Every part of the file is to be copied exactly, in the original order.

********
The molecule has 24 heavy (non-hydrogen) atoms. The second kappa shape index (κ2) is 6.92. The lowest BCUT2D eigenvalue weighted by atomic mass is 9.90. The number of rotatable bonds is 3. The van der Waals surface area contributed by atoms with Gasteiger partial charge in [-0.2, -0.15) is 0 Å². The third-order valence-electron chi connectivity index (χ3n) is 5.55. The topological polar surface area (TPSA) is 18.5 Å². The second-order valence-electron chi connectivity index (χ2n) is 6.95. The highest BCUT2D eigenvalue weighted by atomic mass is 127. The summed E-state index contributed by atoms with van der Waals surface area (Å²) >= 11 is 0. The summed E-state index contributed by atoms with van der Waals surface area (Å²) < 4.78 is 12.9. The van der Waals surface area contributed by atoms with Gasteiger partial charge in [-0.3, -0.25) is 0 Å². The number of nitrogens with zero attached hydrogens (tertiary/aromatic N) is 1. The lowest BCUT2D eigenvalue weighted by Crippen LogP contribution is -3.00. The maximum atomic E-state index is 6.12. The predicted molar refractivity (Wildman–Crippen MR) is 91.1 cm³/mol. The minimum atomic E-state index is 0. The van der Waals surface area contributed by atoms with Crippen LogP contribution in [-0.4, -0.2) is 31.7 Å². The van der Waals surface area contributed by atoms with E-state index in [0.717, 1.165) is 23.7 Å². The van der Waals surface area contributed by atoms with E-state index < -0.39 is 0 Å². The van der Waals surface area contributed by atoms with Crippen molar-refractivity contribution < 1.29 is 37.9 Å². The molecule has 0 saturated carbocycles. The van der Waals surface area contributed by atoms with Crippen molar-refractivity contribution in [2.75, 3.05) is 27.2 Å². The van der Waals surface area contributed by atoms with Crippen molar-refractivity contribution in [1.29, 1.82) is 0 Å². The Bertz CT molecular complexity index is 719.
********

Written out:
The molecule has 24 heavy (non-hydrogen) atoms. The second kappa shape index (κ2) is 6.92. The lowest BCUT2D eigenvalue weighted by atomic mass is 9.90. The number of rotatable bonds is 3. The van der Waals surface area contributed by atoms with Gasteiger partial charge in [-0.2, -0.15) is 0 Å². The third-order valence-electron chi connectivity index (χ3n) is 5.55. The topological polar surface area (TPSA) is 18.5 Å². The second-order valence-electron chi connectivity index (χ2n) is 6.95. The highest BCUT2D eigenvalue weighted by atomic mass is 127. The summed E-state index contributed by atoms with van der Waals surface area (Å²) >= 11 is 0. The summed E-state index contributed by atoms with van der Waals surface area (Å²) < 4.78 is 12.9. The van der Waals surface area contributed by atoms with Gasteiger partial charge in [-0.3, -0.25) is 0 Å². The number of nitrogens with zero attached hydrogens (tertiary/aromatic N) is 1. The lowest BCUT2D eigenvalue weighted by Crippen LogP contribution is -3.00. The maximum atomic E-state index is 6.12. The predicted molar refractivity (Wildman–Crippen MR) is 91.1 cm³/mol. The minimum atomic E-state index is 0. The van der Waals surface area contributed by atoms with Crippen LogP contribution in [-0.4, -0.2) is 31.7 Å². The van der Waals surface area contributed by atoms with E-state index in [0.717, 1.165) is 23.7 Å². The van der Waals surface area contributed by atoms with E-state index < -0.39 is 0 Å². The van der Waals surface area contributed by atoms with Crippen molar-refractivity contribution < 1.29 is 37.9 Å². The molecule has 0 saturated carbocycles. The van der Waals surface area contributed by atoms with Crippen molar-refractivity contribution in [2.75, 3.05) is 27.2 Å². The van der Waals surface area contributed by atoms with Crippen molar-refractivity contribution in [1.29, 1.82) is 0 Å². The Bertz CT molecular complexity index is 719.